In May 2012, the CDC announced a proposal to expand screening for hepatitis C virus infection in adults to include all persons born from 1945 through 1965. According to the CDC, hepatitis C virus persists as a chronic infection in approximately 75 to 85 percent of persons who have the virus, which increases the risk of liver cirrhosis, liver cancer, hepatocellular carcinoma, and complications involving other organ systems. Screening would allow persons to obtain appropriate services, receive the necessary care, and take steps to halt disease progression and prevent additional harm to the liver. However, the new recommendations would also seem to put the CDC at odds with the American Academy of Family Physicians (AAFP) and the USPSTF, which currently recommend against screening for hepatitis C virus infection in asymptomatic adults who are not at increased risk of infection, and do not recommend for or against routine screening in high-risk adults. USPSTF Co-vice Chair Michael LeFevre, MD, MSPH, acknowledged that the task force’s recommendations have not been updated since 2004, and that they would release their own draft recommendations on the subject later this year. For more information, visit

AAFP, USPSTF, CDC Address Minimizing Skin Cancer Risks

In May 2012, the AAFP and USPSTF updated their existing guidelines on the prevention of skin cancer, and now recommend counseling for children and young adults 10 to 24 years of age who have fair skin on how to minimize their exposure to ultraviolet (UV) radiation. That same month, a data analysis from the CDC on the use of indoor tanning devices was published in Morbidity and Mortality Weekly Report. The authors of the analysis noted that indoor tanning devices produce UV radiation levels that far exceed those from sunlight, which increases a person’s risk of skin cancer as the number of indoor tanning sessions increases. To minimize the risks of UV radiation, the USPSTF recommends behavioral counseling, with an emphasis on cancer prevention and appearance-focused messages that stress the aging effects of UV radiation on the skin; these types of interventions can reduce indoor tanning behaviors by up to 35 percent. For more information, visit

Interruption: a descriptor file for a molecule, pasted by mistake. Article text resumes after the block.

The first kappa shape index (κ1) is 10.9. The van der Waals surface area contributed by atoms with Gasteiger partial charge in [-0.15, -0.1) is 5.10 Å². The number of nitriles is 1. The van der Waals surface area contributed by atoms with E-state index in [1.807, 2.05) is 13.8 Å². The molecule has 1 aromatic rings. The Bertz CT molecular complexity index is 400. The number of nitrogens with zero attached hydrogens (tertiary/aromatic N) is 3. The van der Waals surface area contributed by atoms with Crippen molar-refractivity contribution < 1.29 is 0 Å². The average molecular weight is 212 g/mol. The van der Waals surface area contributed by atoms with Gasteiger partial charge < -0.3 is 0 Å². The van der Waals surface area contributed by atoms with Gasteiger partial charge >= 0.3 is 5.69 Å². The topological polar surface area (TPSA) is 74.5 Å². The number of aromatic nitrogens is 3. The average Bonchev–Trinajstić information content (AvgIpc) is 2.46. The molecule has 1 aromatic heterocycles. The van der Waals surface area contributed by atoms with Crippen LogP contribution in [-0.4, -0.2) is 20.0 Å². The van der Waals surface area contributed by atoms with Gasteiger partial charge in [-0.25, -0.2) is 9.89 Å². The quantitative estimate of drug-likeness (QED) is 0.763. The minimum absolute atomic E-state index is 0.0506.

How the RUC Affects Medicare Payment Rates: A Closer Look

Each year, the CMS makes adjustments to the Medicare fee schedule’s resource-based relative value scale. To update the schedule, CMS consults with the American Medical Association’s Relative Value Update Committee (RUC) to determine how much of a physician’s time and effort, or “physician work,” is involved in providing a particular service. A recent study published in Health Affairs examined the CMS’s decisions on updating physician work values between 1994 and 2010, and compared those decisions with the recommendations offered by the RUC during the same time. Analysis of the data found that CMS accepted 2,419 of the committee’s 2,768 proposed work values, or 87.4 percent of the committee’s recommendations. During this time, RUC decreased 298 work values and increased 51 work values. With regard to primary care physicians, an analysis of evaluation and management codes found that CMS was more likely to decrease recommended work values for medical specialty, surgical services, and radiologic services than for evaluation and management services. This is a finding the authors called “encouraging” for primary care physicians and others who bill the greatest proportion of those services. For more information, visit

Med Watch: FDA Issues Warning on Counterfeit Adderall Products

The U.S. Food and Drug Administration (FDA) has issued a warning that a counterfeit version of Adderall, a medication used to treat attention-deficit/hyperactivity disorder, is being sold and purchased on the Internet. In a May 29 press release, the FDA announced that a preliminary analysis of counterfeit Adderall tablets showed that they contained the wrong active ingredients, and that they should be considered unsafe, ineffective, and potentially harmful. Authentic Adderall tablets are round, orange/ peach in color, and scored, with the letters “dp” embossed on one side and the number “30” on the other. They are packaged only in 100-count bottles, and have the National Drug Code 0555-0768-02 listed on the packaging. In comparison, counterfeit Adderall tablets come in a blister package; are white, round, and smooth with no markings; and the product packaging may contain numerous spelling errors. Patients who believe they may have received counterfeit Adderall are urged to stop taking the product and contact their physician. They should also contact the FDA’s Office of Criminal Investigations at 800-551-3989 or online at Adverse events may be submitted to the MedWatch reporting system at For more information, visit and


Continue Reading

More in AFP

Copyright © 2012 by the American Academy of Family Physicians.

This content is owned by the AAFP. A person viewing it online may make one printout of the material and may use that printout only for his or her personal, non-commercial reference. This material may not otherwise be downloaded, copied, printed, stored, transmitted or reproduced in any medium, whether now known or later invented, except as authorized in writing by the AAFP.  See permissions for copyright questions and/or permission requests.